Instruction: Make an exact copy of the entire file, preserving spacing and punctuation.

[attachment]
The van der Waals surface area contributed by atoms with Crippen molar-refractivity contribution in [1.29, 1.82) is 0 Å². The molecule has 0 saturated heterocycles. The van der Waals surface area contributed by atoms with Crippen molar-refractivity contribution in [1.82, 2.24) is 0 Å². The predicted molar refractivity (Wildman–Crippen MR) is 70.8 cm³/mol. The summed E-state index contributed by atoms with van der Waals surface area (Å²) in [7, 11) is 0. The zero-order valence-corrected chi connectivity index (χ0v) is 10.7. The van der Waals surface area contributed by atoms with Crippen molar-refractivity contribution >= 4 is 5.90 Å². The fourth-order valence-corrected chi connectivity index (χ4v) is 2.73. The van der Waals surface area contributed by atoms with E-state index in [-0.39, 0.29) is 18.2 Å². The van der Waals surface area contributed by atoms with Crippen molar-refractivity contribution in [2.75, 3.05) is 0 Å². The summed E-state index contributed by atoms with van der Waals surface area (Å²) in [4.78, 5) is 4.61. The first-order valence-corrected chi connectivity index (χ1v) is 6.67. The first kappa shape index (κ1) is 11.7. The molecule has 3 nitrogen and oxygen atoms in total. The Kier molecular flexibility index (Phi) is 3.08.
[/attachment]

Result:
The van der Waals surface area contributed by atoms with Crippen molar-refractivity contribution in [1.29, 1.82) is 0 Å². The molecule has 0 saturated heterocycles. The van der Waals surface area contributed by atoms with Crippen molar-refractivity contribution in [1.82, 2.24) is 0 Å². The predicted molar refractivity (Wildman–Crippen MR) is 70.8 cm³/mol. The summed E-state index contributed by atoms with van der Waals surface area (Å²) in [7, 11) is 0. The zero-order valence-corrected chi connectivity index (χ0v) is 10.7. The van der Waals surface area contributed by atoms with Crippen molar-refractivity contribution >= 4 is 5.90 Å². The fourth-order valence-corrected chi connectivity index (χ4v) is 2.73. The van der Waals surface area contributed by atoms with E-state index in [-0.39, 0.29) is 18.2 Å². The van der Waals surface area contributed by atoms with Crippen molar-refractivity contribution in [2.75, 3.05) is 0 Å². The summed E-state index contributed by atoms with van der Waals surface area (Å²) in [4.78, 5) is 4.61. The first-order valence-corrected chi connectivity index (χ1v) is 6.67. The first kappa shape index (κ1) is 11.7. The molecule has 3 nitrogen and oxygen atoms in total. The Kier molecular flexibility index (Phi) is 3.08.